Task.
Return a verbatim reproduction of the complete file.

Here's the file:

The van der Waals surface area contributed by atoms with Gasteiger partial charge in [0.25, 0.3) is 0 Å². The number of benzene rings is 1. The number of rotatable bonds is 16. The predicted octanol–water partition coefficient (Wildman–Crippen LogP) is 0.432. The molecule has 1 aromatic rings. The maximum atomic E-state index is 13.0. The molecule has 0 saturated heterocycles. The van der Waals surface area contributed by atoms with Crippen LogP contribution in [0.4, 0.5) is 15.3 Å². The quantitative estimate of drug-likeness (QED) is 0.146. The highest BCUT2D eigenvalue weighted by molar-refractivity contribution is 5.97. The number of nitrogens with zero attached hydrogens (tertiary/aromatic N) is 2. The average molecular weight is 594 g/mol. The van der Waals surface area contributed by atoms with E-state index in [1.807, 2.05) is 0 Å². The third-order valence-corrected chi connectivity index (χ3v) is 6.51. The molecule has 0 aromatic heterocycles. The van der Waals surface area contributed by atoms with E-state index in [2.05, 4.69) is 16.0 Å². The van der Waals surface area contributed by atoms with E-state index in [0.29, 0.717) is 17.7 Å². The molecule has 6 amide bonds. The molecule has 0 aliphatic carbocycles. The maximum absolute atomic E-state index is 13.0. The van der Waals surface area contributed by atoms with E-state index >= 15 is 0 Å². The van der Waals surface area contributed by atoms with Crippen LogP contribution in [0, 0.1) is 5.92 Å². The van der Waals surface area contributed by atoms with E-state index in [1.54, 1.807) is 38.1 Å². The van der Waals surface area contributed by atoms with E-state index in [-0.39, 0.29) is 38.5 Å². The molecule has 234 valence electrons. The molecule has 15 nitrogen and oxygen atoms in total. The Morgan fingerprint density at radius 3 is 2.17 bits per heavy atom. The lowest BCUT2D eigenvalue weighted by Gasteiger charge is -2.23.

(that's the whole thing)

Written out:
The van der Waals surface area contributed by atoms with Gasteiger partial charge in [0.25, 0.3) is 0 Å². The number of benzene rings is 1. The number of rotatable bonds is 16. The predicted octanol–water partition coefficient (Wildman–Crippen LogP) is 0.432. The molecule has 1 aromatic rings. The maximum atomic E-state index is 13.0. The molecule has 0 saturated heterocycles. The van der Waals surface area contributed by atoms with Crippen LogP contribution in [0.4, 0.5) is 15.3 Å². The quantitative estimate of drug-likeness (QED) is 0.146. The highest BCUT2D eigenvalue weighted by molar-refractivity contribution is 5.97. The number of nitrogens with zero attached hydrogens (tertiary/aromatic N) is 2. The average molecular weight is 594 g/mol. The van der Waals surface area contributed by atoms with E-state index in [1.807, 2.05) is 0 Å². The third-order valence-corrected chi connectivity index (χ3v) is 6.51. The molecule has 0 aromatic heterocycles. The van der Waals surface area contributed by atoms with E-state index in [2.05, 4.69) is 16.0 Å². The van der Waals surface area contributed by atoms with E-state index in [0.29, 0.717) is 17.7 Å². The molecule has 6 amide bonds. The molecule has 0 aliphatic carbocycles. The maximum absolute atomic E-state index is 13.0. The van der Waals surface area contributed by atoms with E-state index >= 15 is 0 Å². The van der Waals surface area contributed by atoms with Crippen LogP contribution in [0, 0.1) is 5.92 Å². The van der Waals surface area contributed by atoms with E-state index in [1.54, 1.807) is 38.1 Å². The van der Waals surface area contributed by atoms with E-state index in [-0.39, 0.29) is 38.5 Å². The molecule has 234 valence electrons. The molecule has 15 nitrogen and oxygen atoms in total. The Morgan fingerprint density at radius 3 is 2.17 bits per heavy atom. The lowest BCUT2D eigenvalue weighted by Gasteiger charge is -2.23.